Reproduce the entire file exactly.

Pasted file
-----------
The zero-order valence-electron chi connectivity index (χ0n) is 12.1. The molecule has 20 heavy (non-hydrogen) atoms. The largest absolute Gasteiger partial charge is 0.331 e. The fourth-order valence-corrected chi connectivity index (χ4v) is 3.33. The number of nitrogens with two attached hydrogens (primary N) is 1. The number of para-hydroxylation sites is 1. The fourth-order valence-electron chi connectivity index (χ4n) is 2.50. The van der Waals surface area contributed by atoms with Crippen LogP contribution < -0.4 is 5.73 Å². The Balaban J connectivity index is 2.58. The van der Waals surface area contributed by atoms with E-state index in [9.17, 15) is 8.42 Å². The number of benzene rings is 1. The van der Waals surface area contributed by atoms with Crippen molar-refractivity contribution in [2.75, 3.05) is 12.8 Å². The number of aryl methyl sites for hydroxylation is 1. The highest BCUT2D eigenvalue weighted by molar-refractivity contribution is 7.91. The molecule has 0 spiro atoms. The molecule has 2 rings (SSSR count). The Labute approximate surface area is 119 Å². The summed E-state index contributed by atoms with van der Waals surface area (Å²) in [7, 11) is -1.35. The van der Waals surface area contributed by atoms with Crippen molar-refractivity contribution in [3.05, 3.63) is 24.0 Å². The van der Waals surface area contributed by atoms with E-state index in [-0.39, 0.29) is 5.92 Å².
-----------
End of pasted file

The zero-order valence-electron chi connectivity index (χ0n) is 12.1. The molecule has 20 heavy (non-hydrogen) atoms. The largest absolute Gasteiger partial charge is 0.331 e. The fourth-order valence-corrected chi connectivity index (χ4v) is 3.33. The number of nitrogens with two attached hydrogens (primary N) is 1. The number of para-hydroxylation sites is 1. The fourth-order valence-electron chi connectivity index (χ4n) is 2.50. The van der Waals surface area contributed by atoms with Crippen LogP contribution < -0.4 is 5.73 Å². The Balaban J connectivity index is 2.58. The van der Waals surface area contributed by atoms with E-state index in [9.17, 15) is 8.42 Å². The number of benzene rings is 1. The van der Waals surface area contributed by atoms with Crippen molar-refractivity contribution in [2.75, 3.05) is 12.8 Å². The number of aryl methyl sites for hydroxylation is 1. The highest BCUT2D eigenvalue weighted by molar-refractivity contribution is 7.91. The molecule has 0 spiro atoms. The molecule has 2 rings (SSSR count). The Labute approximate surface area is 119 Å². The summed E-state index contributed by atoms with van der Waals surface area (Å²) in [7, 11) is -1.35. The van der Waals surface area contributed by atoms with Crippen molar-refractivity contribution in [3.05, 3.63) is 24.0 Å². The van der Waals surface area contributed by atoms with E-state index in [-0.39, 0.29) is 5.92 Å².